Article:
This image is part of a photo essay on the Bonneville Salt Flats Speed Week in Utah, which takes place every August. Ever since the car was invented people have gathered there to set land speed records. Speed Week welcomes amateurs and professional drivers, as long as they can present a car that meets the specifications of The Southern California Timing Association – a competition sanctioning body that maintains rules and records for land speed racing events. It is a non-profit, volunteer organization made up of eleven separate car clubs. The cars race down the completely flat and straight desert one by one, the fastest reaching speeds that exceed 700 kilometers per hour.
It’s a strange event to photograph, and even a stranger event to watch, which is the subject of this image. First, the unforgiving sun heats the flats to more than 40 degrees celsius. The heat is immediately reflected back at you from the white surface of the ground. Seasoned participants warn that you may get sunburns in unusual places if your shorts are too loose. The event is also both extremely thrilling, and extremely boring. Yes, the cars pass at extreme speeds, but for everyone's safety they are at least a couple of kilometers away and they surprise you at infrequent intervals. So you stand out in the blazing sun and wait for up to an hour before a car zips by and is gone in a couple of seconds. The course is cleared and you wait for the next car to whizz by. This goes on for a week. There’s a significant number of people who visit each year, many traveling for days across the continent. They’re a close-knit community – many have watched someone they know or love die here in an accident.
I often travel to new places on assignment. For seven years I have been a staff photographer at D2 Magazine, the weekly supplement to Dagens Næringsliv, a Norwegian business daily newspaper. We’re a small but ambitious photography department filling the pages of a 70-100 page magazine with high-quality photography each week. Since my first assignment there, I have pretty much been traveling constantly, doing stories on everything from motorsports in Africa to portraits of pop stars and the royal family. Every assignment is different, and I usually only go to the same place once.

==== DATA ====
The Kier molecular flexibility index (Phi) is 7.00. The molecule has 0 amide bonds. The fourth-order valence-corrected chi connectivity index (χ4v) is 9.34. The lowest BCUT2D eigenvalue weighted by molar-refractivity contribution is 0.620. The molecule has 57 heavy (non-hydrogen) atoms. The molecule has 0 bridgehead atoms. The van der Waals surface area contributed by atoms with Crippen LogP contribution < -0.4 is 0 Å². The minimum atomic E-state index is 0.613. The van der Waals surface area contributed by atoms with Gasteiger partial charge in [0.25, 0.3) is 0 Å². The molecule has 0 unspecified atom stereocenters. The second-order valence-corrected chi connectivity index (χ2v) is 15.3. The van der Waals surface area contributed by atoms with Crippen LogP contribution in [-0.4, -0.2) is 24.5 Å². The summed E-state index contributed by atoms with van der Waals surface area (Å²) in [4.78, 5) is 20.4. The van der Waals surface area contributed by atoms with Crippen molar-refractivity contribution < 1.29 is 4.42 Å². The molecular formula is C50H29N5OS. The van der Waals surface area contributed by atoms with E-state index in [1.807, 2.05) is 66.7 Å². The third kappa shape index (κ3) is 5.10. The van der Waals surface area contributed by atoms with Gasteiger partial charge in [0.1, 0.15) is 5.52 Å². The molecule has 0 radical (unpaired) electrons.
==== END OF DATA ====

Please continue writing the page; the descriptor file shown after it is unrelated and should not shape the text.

As for equipment I usually shoot handheld with the Canon 5D and a 24-70mm lens. The bright white salt works like a big reflector, so you can shoot in hard contrasty sunlight without harsh shadows which give these images a particularly intriguing look.
This image to me is dreamlike, but still very much an American image. I feel it tributes Gary Winogrand’s perhaps most famous color photo of a family at a rest stop near some sand dunes. This way of engaging with nature feels very American to me, how you can drive right into a beautiful place and unload a bunch of gear to keep you at a comfortable distance from the elements.
Enjoy Sigurd Fandango's portfolio here.
Do you have a compelling set of images you think could win prizes? Enter our Professional competition for free!
Just beyond the frame
Norwegian photographer Sigurd Fandango invites us to step into one the most exhilarating and high octane events on the planet